3. Expand Your Reach. Social aggregators like Friendfeed compile all your social activities in one place. When you give someone the URL to your Friendfeed profile, you’re granting them viewer ship of what you do online. This convenience for others allows them to give you their attention, thereby increasing your social media equity.

    Someone monitoring your lifestream might share or spread what you like or discover to others as well. When actively promoted, Friendfeed can be a useful way to sustain the attention of your audience away from your main channel, which might be a blog or online business.

Can you have all these benefits independent of Friendfeed? Definitely. There are many ways to interact with others online and you can certainly acquire enough information sources to re-use or consume. So why even consider using Friendfeed? This is a hard case to make, especially if you’re already experiencing information overload when working online. Do you need this additional distraction?

The value of Friendfeed (and social lifestreaming) is that it associates information online with your friends or people you know. Instead of subscribing to a blog with a fixed niche topic, yousubscribe to an individual mind. To a person whose qualities or knowledge you trust, thereby letting that person show you around the web.

When you add someone on Friendfeed, you’re entrusting your time to a tour guide.

For example, if you trust me after reading the information here on dosh dosh and think that I’m interesting, you might want to know what I read, consume or do online. Subscribing to my friendfeed is the closest way to experience what I experience when I’m cruising the social web.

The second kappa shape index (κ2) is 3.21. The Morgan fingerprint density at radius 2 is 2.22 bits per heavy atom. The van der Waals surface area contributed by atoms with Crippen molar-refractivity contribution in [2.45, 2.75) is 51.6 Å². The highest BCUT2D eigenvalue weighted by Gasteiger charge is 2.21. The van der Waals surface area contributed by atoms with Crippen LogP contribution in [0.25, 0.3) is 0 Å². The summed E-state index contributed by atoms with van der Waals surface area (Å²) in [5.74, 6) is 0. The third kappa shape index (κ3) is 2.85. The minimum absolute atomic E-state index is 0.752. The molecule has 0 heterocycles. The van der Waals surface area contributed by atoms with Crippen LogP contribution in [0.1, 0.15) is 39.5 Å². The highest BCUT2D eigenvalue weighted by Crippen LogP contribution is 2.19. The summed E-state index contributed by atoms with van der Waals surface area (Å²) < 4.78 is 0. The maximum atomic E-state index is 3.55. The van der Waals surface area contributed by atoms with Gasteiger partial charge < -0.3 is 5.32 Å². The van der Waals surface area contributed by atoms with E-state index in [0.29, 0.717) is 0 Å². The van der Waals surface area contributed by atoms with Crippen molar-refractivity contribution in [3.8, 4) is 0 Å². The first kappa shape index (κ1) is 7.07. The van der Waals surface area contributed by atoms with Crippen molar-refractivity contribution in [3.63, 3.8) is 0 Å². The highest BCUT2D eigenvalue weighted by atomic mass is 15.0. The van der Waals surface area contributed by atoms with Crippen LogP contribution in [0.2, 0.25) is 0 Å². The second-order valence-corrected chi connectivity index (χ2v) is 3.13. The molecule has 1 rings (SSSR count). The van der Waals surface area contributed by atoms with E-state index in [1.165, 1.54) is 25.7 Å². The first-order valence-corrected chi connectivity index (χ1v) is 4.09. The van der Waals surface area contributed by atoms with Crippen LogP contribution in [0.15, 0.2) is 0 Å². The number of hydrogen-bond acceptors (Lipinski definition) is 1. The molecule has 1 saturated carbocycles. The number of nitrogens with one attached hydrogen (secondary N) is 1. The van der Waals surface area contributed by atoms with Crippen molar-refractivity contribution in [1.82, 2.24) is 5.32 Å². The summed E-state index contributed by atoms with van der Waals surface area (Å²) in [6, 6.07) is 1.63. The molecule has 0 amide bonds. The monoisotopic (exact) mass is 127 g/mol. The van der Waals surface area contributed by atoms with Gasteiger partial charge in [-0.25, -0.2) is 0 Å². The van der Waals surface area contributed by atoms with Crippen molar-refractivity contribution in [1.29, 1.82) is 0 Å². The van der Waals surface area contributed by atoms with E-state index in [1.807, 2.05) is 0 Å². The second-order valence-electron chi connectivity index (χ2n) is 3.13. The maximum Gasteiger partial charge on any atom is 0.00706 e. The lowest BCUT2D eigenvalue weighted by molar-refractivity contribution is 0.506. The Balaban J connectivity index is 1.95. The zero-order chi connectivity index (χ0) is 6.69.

The benefits you get from social lifestreaming services like Friendfeed are mainly achieved when you subscribe to people you find genuinely interesting or people you know in order to obtain information or communicate.

Using Friendfeed: Some Recommended Applications and Tools

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I’m a big believer in actively using a social media service in order to truly ‘get’ it. After all, I didn’t understand the value of Twitter until I started using it regularly. Participation is the gateway towards value extraction.

And so, let me share some of the Friendfeed tools which I’ve found useful:

  • MySocial 24 x 7: A Firefox sidebar extension which opens up Friendfeed in the sidebar so you can browse the web while keeping an eye on your friends. It allows you to comment on items that your friends post right in the sidebar and it also comes with filters to sort updates according to social media service or friend. This is pretty much my favorite Friendfeed application right now and I highly recommend using it if you run Firefox.
  • Alert Thingy: A desktop application much like twhirl, a Twitter client. It automatically updates with desktop notifications and sound when new items from your friends are posted. It’s not so useful because you can’t filter your stream according to user or web service. But try it if you can: it might be just what you need.
  • Greasemonkey Scripts: If you’re using Firefox/Flock, some greasemonkey scripts will really enhance your experience of the web interface. This script to filter friends by service is quite essential because Friendfeed doesn’t yet allow you to filter your friend streams according to the specific web service (for e.g. to view only Youtube activity)

So how do I use Friendfeed? Since I practically live inside my RSS feed reader, I initially subscribed to the entire stream of updates from my friends via RSS. I checked it twice a day, once in the morning and once in the late afternoon for content. This is the most non-interruptive way of using Friendfeed.

The other alternative is to visit the Friendfeed website and to check on what the people I follow are doing. This second method encourages you to participate a bit more because reading the RSS feeds is a lot more passive: you might feel lazy to click over and comment.

However, I eventually moved on from that and started using the MySocial Firefox extension. Since I’m using a widescreen monitor, this was perfect for me. I get to keep up to date with what’s happening and it’s not too distracting at all. One-click sends the sidebar away and I can occasionally zero in on a few users to see what they’ve been up to for the past 24 hours.

Posted by ABDUL SABOOR Thursday, October 8, 2009